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10K race report: an undeserved PR

an-underserved-PR-10kBack in October, I wrote all about how I was planning to train for a fast 10K race. My goal time, though I didn’t explicitly state it, was to cross the finish in around 46:30. My goal race was to be one in a local Freeze series that took place each weekend in January. Plans are my strength. Execution is my weakness. Let’s just say, I never totally delved into training as I had hoped.

Thanksgiving faded into Christmas and — again — into the new year. Several snowstorms and cold (frigid!) weather days with wind chills in the -30 range — along with quitting our gym membership to save money — and I’d say the last time I truly ran fast was back in August, when I PRed at the 5K in 22:18.

Throughout all of these events and excuses, though, I kept up with regular outdoor jogging. I ran 25-30 miles each week, I kept up a 10 mile run most weekends, and I didn’t avoid hills or other challenges. Since I am now taking part in a coaching program, I’ve been curious to see if my half marathon goal pace is really even achievable with my current racing level.

All I had to do was lace up to a start line.

The weather was in the 30s this past weekend, and due to a snow delay, one of the Freeze 10K races had been postponed to Saturday morning. My in-laws were up visiting, so I had no excuses for once. I begrudgingly put on my gear and tied my shoes. I popped in a toaster waffle and topped it with some peanut butter. A couple sips of water later, and we were out the door.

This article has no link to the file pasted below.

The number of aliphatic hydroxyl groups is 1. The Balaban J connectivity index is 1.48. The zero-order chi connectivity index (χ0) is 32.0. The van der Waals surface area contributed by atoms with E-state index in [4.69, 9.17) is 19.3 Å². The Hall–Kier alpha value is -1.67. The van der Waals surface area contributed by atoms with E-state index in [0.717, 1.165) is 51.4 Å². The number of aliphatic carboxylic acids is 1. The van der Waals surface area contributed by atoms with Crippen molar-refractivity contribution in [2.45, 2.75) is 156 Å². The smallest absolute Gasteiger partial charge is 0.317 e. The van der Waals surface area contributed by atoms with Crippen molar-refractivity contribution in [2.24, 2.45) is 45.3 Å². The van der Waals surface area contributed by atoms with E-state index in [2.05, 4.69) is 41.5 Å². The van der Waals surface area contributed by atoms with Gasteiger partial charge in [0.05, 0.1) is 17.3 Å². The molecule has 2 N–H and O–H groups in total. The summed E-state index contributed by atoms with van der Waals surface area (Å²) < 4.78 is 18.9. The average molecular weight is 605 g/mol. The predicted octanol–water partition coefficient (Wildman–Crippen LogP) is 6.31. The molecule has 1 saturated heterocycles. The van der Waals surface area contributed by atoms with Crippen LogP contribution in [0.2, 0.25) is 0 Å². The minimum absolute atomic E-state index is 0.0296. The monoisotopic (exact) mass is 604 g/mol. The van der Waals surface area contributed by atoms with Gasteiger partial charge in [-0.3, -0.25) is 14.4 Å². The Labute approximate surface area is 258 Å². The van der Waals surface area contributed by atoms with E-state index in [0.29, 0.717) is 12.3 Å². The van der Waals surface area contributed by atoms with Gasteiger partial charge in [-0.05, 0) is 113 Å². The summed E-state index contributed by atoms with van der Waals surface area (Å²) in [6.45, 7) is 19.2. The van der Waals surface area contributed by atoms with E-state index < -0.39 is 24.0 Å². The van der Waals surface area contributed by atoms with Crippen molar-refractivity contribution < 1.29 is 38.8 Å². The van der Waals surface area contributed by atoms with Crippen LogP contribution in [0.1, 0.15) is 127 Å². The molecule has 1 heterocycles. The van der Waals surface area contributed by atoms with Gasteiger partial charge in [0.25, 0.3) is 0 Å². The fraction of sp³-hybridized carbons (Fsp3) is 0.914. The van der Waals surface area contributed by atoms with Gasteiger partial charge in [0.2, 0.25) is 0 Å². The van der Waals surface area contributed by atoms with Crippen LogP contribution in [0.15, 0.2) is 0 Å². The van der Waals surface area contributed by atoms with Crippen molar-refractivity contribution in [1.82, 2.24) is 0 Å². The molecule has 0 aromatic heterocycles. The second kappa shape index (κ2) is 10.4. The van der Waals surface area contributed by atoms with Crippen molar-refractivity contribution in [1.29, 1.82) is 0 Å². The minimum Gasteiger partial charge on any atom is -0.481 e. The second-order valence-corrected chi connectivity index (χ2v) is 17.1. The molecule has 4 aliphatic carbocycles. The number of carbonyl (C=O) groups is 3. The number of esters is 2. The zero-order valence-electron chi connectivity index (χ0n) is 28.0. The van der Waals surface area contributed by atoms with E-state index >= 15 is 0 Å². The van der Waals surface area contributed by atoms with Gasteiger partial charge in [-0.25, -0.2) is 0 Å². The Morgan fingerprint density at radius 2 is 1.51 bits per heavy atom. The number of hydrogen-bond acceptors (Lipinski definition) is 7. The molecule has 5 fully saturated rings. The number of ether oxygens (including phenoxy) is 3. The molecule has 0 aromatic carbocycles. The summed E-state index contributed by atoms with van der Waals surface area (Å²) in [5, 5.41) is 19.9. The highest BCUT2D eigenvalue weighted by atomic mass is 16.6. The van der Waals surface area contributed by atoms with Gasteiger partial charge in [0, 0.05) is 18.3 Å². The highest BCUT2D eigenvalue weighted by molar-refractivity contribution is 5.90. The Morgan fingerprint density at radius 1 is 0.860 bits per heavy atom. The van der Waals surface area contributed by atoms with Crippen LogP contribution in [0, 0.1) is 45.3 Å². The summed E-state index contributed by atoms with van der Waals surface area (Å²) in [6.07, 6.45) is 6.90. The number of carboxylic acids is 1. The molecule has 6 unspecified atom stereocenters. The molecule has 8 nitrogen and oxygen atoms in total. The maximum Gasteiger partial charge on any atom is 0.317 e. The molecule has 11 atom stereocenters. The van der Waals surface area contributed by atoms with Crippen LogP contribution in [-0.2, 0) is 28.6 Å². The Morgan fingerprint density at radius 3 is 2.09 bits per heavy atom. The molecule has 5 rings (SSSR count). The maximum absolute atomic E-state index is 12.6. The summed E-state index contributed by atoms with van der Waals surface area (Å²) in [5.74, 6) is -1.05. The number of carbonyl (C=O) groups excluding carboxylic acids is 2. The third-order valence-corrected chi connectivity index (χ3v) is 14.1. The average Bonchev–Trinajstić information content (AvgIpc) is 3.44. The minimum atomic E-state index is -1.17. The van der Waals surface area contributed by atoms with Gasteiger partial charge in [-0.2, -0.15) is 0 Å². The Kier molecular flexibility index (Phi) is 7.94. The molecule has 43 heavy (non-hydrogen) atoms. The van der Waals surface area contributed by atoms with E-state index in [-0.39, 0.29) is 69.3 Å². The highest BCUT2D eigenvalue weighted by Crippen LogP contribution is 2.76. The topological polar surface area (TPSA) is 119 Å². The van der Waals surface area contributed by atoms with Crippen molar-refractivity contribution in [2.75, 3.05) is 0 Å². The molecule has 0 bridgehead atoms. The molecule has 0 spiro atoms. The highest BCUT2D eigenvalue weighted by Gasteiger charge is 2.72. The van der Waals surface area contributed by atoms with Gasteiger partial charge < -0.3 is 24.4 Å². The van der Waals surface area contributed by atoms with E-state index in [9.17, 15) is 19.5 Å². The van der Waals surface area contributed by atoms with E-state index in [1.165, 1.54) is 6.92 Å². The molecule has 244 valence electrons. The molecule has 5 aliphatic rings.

I won’t go play-by-play through the race. It was in a local park. Three boring loops, in fact, making it the most monotonous race ever. I felt almost like I had forgotten how to pin on a race number when they handed it to me, but before I knew it — I found myself behind some familiar faces as the race director yelled “GO!”

Immediately, I had decided I wanted, no, I NEEDED to race to figure my potential. My legs were strong, my breathing was steady, and I was definitely outside my comfort zone. The first lap breezed by, the second was definitely difficult mentally, and by the third, I was ready to be done. The last .2 miles is all uphill, a cruel feature of the course, but I sprinted and saw 47 flat across the clock.

“How could this be?” I thought, as I swiftly crossed over and 47:12 splashed across the screen. I calculated immediately that I had a 40 second PR to boast. I felt lucky, like I didn’t really deserve the praise my husband and friends were offering me. Mostly, I felt happy to be back racing again.

I suppose one of my friends put it best when he sensed my befuddlement:

“Much like a unicorn,” he said, “there is no such thing as an undeserved PR.”

Written by  Ashley Marcin.